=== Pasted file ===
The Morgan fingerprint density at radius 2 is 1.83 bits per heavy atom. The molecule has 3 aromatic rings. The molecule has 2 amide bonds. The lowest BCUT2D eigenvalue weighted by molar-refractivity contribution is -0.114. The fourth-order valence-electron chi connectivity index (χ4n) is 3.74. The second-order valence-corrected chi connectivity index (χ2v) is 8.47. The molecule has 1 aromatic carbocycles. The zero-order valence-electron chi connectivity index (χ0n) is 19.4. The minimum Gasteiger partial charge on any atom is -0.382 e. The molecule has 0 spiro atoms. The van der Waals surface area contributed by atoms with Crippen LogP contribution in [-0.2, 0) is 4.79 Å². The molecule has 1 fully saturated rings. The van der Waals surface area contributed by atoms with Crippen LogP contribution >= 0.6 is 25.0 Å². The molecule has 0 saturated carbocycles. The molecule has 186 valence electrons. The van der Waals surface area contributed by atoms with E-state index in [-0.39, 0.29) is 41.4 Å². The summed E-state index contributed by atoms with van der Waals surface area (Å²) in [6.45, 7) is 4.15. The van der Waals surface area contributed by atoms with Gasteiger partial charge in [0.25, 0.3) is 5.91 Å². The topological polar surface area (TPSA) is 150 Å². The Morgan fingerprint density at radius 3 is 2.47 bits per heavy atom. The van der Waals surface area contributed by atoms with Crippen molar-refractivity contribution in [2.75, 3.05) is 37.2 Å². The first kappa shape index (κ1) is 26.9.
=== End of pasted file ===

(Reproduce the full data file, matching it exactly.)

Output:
The Morgan fingerprint density at radius 2 is 1.83 bits per heavy atom. The molecule has 3 aromatic rings. The molecule has 2 amide bonds. The lowest BCUT2D eigenvalue weighted by molar-refractivity contribution is -0.114. The fourth-order valence-electron chi connectivity index (χ4n) is 3.74. The second-order valence-corrected chi connectivity index (χ2v) is 8.47. The molecule has 1 aromatic carbocycles. The zero-order valence-electron chi connectivity index (χ0n) is 19.4. The minimum Gasteiger partial charge on any atom is -0.382 e. The molecule has 0 spiro atoms. The van der Waals surface area contributed by atoms with Crippen LogP contribution in [-0.2, 0) is 4.79 Å². The molecule has 1 fully saturated rings. The van der Waals surface area contributed by atoms with Crippen LogP contribution >= 0.6 is 25.0 Å². The molecule has 0 saturated carbocycles. The molecule has 186 valence electrons. The van der Waals surface area contributed by atoms with E-state index in [-0.39, 0.29) is 41.4 Å². The summed E-state index contributed by atoms with van der Waals surface area (Å²) in [6.45, 7) is 4.15. The van der Waals surface area contributed by atoms with Gasteiger partial charge in [0.25, 0.3) is 5.91 Å². The topological polar surface area (TPSA) is 150 Å². The Morgan fingerprint density at radius 3 is 2.47 bits per heavy atom. The van der Waals surface area contributed by atoms with Crippen molar-refractivity contribution in [2.75, 3.05) is 37.2 Å². The first kappa shape index (κ1) is 26.9.